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Immune cells can “sniff” out their surroundings and cause inflammation, leading to heart diseases

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Immune cells in the blood can detect octanal, causing severe inflammation and atherosclerosis.

Immune cells in arteries can detect their surroundings and trigger inflammation, according to researchers at the La Jolla Institute for Immunology (LJI).

“Smelly molecules can be pro-inflammatory,” said study leader LJI Professor Klaus Ley.

The current study, published in Science, demonstrates that this inflammation in mice can result in cardiovascular disease and atherosclerosis. By preventing immune cells called macrophages from recognizing a compound called octanal, the researchers were able to reduce inflammation.

Even while everyone has some octanal in their blood, LJI scientists have shown that patients with high LDL cholesterol also have higher quantities of octanal in their blood. Diet or oxidative stress in cells can cause this excess octanal to enter the bloodstream.

Octanal is already detectable by the human nose. It smells like a reheated chicken, according to Ley.

“Like chicken that is not so nice anymore,” he adds.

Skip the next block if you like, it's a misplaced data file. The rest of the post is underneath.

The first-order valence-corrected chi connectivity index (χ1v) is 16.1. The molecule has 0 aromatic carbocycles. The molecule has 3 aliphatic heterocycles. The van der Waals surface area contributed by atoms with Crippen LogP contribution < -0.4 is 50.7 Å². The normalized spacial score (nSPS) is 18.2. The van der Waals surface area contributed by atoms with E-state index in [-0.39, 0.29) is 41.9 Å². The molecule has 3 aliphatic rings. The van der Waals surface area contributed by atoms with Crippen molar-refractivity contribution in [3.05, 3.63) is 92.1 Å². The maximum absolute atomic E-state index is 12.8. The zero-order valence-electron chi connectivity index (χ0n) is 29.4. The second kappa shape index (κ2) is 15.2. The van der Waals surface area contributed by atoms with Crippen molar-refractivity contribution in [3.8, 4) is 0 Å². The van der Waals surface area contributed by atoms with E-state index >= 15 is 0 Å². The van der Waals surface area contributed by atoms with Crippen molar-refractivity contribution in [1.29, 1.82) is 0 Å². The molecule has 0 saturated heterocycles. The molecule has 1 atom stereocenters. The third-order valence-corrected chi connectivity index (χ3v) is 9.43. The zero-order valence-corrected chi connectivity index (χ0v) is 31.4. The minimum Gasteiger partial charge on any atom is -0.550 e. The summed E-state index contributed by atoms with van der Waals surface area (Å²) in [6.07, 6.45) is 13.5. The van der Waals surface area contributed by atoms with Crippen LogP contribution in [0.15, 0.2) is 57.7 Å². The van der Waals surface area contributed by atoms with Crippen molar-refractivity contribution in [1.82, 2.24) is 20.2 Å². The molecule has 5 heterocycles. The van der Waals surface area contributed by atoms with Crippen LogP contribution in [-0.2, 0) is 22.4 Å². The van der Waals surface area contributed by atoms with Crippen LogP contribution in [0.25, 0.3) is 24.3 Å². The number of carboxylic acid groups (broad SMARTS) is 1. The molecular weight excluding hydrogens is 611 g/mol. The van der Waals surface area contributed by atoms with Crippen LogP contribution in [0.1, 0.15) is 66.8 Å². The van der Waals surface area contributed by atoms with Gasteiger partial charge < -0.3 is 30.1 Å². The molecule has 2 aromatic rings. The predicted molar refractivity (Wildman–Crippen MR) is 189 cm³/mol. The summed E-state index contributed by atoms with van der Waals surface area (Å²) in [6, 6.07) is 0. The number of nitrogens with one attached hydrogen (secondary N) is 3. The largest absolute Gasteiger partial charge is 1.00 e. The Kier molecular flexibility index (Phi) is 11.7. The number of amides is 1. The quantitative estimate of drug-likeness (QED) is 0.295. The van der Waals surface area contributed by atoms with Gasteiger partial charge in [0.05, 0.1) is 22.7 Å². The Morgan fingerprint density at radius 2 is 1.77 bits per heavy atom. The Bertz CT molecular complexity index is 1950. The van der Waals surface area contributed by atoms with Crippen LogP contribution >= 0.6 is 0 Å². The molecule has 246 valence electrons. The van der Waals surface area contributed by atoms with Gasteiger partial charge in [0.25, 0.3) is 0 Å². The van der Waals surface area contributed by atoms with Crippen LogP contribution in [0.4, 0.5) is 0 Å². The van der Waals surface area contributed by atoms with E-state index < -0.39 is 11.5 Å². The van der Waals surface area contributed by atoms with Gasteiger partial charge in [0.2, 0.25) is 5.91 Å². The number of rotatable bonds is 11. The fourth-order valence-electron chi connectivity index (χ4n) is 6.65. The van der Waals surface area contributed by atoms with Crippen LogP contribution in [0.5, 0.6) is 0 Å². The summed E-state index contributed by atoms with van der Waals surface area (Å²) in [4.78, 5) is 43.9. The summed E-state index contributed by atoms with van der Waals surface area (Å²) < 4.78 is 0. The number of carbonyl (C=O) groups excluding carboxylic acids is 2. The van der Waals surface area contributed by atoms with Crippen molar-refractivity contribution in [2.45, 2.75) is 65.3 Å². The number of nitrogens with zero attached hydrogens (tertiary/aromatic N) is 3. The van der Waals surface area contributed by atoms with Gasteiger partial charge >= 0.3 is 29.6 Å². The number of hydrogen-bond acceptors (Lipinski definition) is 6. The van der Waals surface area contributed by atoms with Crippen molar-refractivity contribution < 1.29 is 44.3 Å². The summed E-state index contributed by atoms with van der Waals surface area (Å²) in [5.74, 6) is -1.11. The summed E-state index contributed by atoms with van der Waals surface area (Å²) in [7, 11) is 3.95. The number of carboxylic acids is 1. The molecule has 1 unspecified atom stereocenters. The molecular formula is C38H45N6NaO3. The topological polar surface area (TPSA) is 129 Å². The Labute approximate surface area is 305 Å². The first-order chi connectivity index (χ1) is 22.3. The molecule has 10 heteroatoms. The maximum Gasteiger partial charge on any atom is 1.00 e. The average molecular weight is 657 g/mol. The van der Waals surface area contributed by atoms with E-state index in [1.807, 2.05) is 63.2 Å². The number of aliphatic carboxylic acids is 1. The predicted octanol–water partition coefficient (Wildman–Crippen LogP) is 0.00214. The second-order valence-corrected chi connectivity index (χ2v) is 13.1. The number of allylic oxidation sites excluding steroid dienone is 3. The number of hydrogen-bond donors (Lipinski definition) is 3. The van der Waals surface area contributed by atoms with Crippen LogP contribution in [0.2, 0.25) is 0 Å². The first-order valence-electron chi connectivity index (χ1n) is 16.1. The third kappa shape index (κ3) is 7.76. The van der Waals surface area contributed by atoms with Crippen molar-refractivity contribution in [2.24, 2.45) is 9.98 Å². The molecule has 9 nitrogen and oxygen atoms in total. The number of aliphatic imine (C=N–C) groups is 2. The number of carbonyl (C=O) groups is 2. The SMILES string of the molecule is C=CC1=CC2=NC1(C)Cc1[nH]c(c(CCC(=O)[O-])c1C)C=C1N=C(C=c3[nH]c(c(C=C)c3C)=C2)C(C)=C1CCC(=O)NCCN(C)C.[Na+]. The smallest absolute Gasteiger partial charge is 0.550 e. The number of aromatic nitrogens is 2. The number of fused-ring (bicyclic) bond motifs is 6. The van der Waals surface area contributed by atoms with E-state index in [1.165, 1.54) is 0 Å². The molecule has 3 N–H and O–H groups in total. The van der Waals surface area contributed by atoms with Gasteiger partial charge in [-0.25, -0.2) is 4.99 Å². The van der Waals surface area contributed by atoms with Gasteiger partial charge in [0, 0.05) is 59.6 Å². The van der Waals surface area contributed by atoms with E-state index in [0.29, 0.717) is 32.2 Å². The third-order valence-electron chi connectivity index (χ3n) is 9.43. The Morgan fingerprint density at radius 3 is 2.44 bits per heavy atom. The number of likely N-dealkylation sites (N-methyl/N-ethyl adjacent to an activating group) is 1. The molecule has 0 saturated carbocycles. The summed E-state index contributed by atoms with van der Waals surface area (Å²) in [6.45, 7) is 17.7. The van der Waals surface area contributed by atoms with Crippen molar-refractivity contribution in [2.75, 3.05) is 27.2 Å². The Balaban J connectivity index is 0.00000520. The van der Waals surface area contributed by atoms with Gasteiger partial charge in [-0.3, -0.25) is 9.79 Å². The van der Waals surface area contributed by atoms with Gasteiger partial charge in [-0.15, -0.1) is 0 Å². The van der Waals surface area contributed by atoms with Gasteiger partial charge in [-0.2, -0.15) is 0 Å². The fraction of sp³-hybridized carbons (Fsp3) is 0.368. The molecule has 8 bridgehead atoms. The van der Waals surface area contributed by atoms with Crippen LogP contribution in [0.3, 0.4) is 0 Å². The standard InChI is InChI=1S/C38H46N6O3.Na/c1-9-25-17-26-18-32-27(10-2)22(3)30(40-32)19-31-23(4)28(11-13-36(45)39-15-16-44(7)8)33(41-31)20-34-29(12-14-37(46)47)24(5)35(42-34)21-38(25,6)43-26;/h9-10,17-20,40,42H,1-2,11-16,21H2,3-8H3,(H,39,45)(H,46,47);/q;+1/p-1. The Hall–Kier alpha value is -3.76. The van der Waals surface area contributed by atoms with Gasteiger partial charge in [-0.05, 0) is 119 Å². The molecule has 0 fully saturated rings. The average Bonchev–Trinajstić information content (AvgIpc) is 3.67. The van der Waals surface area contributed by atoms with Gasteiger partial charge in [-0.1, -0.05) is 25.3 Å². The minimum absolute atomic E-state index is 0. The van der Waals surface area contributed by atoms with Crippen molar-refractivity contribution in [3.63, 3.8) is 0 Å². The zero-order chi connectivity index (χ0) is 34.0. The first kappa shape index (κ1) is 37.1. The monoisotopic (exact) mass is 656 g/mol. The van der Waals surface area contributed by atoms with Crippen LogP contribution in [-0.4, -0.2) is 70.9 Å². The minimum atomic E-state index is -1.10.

A study led by LJI Scientific Associate Sara McArdle, Ph.D., published in 2019 was the first to demonstrate that macrophages in blood artery walls contain some of the olfactory receptors required to detect molecules. Thanks to an olfactory receptor called OR6A2, LJI scientists were the first to demonstrate that these macrophages can detect octanal in 2020.

“Macrophages are some of the most important cells in our immune system,” adds study first author Marco Orecchioni, Ph.D., an instructor at LJI. “They are constantly checking for signals. We could say they ‘sniff’ their environment and respond.”

The new report is the first to reveal how smelling out octanal might increase artery inflammation.

Orecchioni looked at the effects of injecting octanal into “wild type” mice and mice with the gene for the mouse macrophage receptor Olfr2 (which is OR6A2 in humans) removed. Orecchioni discovered that as the Olfr2 receptor detects octanal, inflammation becomes significantly worse. The arteries begin to develop the lesions associated with atherosclerosis over time.

The researchers next applied a molecule known to block this mouse olfactory receptor, citral (which has a lemon-like odor), and noticed that inflammation decreased. They were able to stop the disease from progressing by making macrophages blind to octanal.

Ley and Orecchioni believe that human OR6A2 inhibition may also be possible.

“These receptors are very well known as drug targets,” adds Ley. “In fact, most drugs on the market today act on this type of receptor, called a GPCR.”

Source: 10.1126/science.abg3067

Image Credit: MATT ELLENBOGEN, LA JOLLA INSTITUTE FOR IMMUNOLOGY

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